When they arrive at the festival it isn't quite what they pictured - it's very 'hippy-esque' and the glamping isn't as glamorous as they thought. I loved watching this unfold, how the gang all reacted differently to their 'holiday', some of them enjoying it and others hating it. The festival is also where Fiona meets Sam, a local bartender. I really warmed to Sam, he was a mysterious yet lovely character and when you compared him to Conner, really did highlight just how careless and difficult Fiona's boyfriend was. 

Overall this is a great, entertaining story that I really enjoyed. Liz has a fab writing style that hooks you in from the offset and portrays brilliant, likeable characters that you really root for. Carina UK just seem to constantly get it right with the books they publish - they are all brilliant! Five Go Glamping is a must-read story full of friendship, romance and self-discovery.... I loved it! 

*Thank you to the publishers for an advance copy of the story in exchange for an honest review. 

Sunday, 6 September 2015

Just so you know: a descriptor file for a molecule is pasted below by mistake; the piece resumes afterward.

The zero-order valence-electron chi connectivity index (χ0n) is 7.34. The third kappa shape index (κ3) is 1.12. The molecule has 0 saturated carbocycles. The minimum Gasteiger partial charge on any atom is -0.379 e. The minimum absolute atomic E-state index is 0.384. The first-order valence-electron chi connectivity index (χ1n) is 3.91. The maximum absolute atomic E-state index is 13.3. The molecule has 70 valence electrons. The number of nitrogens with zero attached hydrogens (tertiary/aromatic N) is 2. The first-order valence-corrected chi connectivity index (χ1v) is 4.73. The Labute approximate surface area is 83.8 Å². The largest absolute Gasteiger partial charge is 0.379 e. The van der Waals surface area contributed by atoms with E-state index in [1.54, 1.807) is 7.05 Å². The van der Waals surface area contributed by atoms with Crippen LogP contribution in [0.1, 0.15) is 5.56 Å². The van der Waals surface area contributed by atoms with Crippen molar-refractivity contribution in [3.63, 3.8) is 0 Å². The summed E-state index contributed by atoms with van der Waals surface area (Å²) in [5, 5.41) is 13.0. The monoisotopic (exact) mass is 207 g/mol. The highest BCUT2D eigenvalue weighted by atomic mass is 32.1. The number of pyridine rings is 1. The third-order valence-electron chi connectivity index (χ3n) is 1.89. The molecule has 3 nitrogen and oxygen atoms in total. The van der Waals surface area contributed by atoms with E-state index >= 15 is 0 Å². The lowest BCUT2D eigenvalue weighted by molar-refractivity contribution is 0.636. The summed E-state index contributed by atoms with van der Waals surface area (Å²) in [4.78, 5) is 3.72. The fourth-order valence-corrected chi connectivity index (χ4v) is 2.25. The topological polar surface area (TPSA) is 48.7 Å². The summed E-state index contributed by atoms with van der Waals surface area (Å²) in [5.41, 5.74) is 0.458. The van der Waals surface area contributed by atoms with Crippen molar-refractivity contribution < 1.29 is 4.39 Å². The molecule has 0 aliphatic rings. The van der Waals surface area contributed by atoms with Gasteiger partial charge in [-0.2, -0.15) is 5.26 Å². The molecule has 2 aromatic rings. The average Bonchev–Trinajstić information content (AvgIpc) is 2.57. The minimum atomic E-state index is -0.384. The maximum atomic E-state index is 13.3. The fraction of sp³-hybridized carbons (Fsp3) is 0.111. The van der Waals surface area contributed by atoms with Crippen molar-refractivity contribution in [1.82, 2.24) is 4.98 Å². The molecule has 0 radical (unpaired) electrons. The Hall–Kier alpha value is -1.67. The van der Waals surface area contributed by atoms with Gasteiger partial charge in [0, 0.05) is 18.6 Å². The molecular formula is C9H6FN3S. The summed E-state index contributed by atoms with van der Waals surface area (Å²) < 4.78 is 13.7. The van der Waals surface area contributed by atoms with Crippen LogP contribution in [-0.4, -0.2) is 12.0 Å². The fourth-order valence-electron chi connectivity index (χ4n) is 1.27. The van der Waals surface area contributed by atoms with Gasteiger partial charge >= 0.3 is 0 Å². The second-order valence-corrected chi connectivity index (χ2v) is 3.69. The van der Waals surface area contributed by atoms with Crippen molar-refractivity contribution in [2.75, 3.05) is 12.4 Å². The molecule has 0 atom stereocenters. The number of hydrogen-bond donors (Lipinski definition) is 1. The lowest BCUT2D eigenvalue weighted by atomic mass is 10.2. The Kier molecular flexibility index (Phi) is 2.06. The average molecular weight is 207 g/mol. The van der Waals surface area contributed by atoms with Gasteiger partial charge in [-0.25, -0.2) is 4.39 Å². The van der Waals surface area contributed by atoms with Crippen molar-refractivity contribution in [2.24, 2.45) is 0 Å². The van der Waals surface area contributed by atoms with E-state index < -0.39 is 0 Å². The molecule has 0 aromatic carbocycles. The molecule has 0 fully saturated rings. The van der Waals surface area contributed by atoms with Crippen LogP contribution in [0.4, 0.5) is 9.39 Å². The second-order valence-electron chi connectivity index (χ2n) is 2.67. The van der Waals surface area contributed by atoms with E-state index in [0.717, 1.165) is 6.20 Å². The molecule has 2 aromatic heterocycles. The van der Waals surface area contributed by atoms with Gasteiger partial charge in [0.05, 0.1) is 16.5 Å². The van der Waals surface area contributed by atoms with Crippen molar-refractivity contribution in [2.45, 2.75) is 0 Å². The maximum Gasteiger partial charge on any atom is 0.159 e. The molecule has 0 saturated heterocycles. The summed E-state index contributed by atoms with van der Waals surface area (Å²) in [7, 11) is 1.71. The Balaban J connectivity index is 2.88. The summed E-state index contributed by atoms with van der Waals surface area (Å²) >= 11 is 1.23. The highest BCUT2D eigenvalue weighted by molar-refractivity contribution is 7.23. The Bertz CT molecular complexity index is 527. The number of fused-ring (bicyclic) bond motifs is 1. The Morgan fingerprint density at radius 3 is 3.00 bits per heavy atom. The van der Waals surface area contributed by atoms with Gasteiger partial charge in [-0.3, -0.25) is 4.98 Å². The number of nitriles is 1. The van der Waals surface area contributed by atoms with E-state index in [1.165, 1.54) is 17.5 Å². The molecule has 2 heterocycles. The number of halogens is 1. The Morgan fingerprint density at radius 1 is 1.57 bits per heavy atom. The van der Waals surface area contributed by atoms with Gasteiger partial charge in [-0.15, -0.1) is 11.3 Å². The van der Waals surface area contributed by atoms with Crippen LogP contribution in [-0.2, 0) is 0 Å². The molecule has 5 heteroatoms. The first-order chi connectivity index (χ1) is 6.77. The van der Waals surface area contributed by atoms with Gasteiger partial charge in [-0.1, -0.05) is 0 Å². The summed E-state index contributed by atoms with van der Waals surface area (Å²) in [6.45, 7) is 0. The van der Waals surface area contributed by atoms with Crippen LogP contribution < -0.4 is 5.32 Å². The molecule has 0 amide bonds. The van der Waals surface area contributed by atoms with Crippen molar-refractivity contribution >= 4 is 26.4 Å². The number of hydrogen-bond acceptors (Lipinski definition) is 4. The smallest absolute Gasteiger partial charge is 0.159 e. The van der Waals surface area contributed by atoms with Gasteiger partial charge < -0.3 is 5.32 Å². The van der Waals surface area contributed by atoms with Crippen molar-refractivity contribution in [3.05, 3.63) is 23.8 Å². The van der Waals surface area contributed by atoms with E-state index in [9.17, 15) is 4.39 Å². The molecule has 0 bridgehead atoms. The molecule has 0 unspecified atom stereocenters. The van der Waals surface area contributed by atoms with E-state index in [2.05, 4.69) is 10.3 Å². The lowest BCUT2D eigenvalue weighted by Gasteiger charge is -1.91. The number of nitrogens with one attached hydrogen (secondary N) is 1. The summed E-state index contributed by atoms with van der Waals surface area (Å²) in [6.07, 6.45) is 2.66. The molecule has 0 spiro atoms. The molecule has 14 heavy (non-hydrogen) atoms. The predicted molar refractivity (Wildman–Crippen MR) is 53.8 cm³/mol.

I'm back!

Hi everyone, 

For those of you that read my moment of reflection post, you'll know its been a fairly rough few weeks which has seen me focus on family rather than reading and the blog.
On Friday we said an official goodbye to my Grandma in a lovely, personal service. The room was filled with people that loved her, the service led by her good friend Val, who made it a meaningful and heartfelt service, which made a massive difference. My sister stood up and spoke - reading from an emotional piece she'd written about her memories of Grandma and thoughts about grief. I was absolutely amazed at how well she did, not only to stand up and speak in front of everyone, but at the words she'd written. I think she should become an author! My Dad was really pleased with how the day went, which was a massive relief. 

I've spent the weekend with the family afterwards, as it has now started to all feel very real and hit us that Grandma is gone. Part of me feels like it isn't happening, that at some point we'll all jump in the car and head over to spend and afternoon with her, but we won't. The other part of me has realised that won't be happening and I struggle to deal with that. My heart feels heavy.